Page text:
Shinnecock Photo Project attempts to reinforce our connection to the land and aims to present ourselves in a web-based portraiture platform. This project is led by enrolled Shinnecock Indian Nation tribal member photographer Jeremy Dennis.

The Shinnecock Portrait Project is made possible with Special thanks to MDOC Storyteller’s Institute hosted at Skidmore College in Saratoga Springs, NY, in June 2018.


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Legacy Photos
Charles Somer Bunn, Most Famous Of The Shinnecock Guides

Collection: Patchogue-Medford Library Digital PML Collection https://digitalpml.pmlib.org/search.php?search=item&item=352

Date: 1909

Type of Material: Photograph

Source: Scanned from the original photograph which is 10 inches in height and 8 inches in width.

Language: English

Coverage/Location: Unknown

Creator: Red Thunder Cloud [Cromwell Ashbie Hawkins West]

Copyright: No Known Copyright Restriction


The caption reads:
“This is an excellent photo of the full blood type of the Shinnecock Indian. The man is Charles Somer Bunn, who was at the time of this photo, taken in 1909, the best known guide on Long Island. Sportsmen from all over the east hired the services of Charles Bunn and followed him to the haunts of the Black Duck on the marshes situated on the edges of Shinnecock Bay.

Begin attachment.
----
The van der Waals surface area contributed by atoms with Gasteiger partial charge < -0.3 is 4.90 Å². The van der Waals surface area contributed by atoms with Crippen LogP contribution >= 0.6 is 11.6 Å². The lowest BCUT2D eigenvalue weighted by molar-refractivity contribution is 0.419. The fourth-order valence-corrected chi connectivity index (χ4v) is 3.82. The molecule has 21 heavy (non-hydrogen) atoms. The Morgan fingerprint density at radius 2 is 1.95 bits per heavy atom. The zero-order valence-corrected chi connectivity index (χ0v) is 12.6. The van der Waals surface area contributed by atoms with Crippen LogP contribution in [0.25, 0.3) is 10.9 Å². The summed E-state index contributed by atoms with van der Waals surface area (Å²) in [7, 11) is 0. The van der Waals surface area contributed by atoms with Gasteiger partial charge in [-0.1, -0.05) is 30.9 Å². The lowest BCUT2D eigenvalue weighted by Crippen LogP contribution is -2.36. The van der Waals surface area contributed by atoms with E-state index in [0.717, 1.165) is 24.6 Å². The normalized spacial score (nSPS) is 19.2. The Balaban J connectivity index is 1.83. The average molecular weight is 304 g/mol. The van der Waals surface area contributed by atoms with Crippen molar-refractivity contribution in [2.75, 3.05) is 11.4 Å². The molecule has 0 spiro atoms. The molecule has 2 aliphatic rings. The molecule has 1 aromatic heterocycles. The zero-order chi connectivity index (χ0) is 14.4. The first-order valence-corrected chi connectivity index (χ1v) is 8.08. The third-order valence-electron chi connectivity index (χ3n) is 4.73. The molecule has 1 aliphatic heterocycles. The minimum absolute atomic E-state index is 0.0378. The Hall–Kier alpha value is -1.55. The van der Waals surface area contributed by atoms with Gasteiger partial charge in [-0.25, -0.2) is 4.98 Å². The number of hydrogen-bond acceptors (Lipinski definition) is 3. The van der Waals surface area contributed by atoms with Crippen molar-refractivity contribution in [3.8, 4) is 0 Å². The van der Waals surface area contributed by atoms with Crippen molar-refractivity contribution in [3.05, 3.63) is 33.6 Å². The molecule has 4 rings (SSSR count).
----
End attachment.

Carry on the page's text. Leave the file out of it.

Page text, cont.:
While conducting research in 1937, I stayed in the home of Charles Bunn, on the Shinnecock reservation. While he seemed to have an avid interest in the older traditions of his people, like many other Shinnecock men of his generation, he married a Negro. Of his four children, one daughter Helen, married a Negro, one daughter, Osceloa married an Apache, and two of his children died without having married. He has two living grandchildren who are the son and daughter of his oldest daughter, Osceloa who married Charles Martinez an Apache. The two grandchildren have married members of the white race and do not live on the reservation.
Charles Bunn’s mother, Mary Emma Bunn, like her son, exhibited all of the physical and personality traits of the full blood Indian. Indian types, such as Charles Bunn, are exceedingly rare among the Shinnecocks of today. With his moustache very easily pass for a Kwakiutl Indian of British Columbia.”


1 comment

  1. Your biological data for Charles Bunn is very much incorrect.

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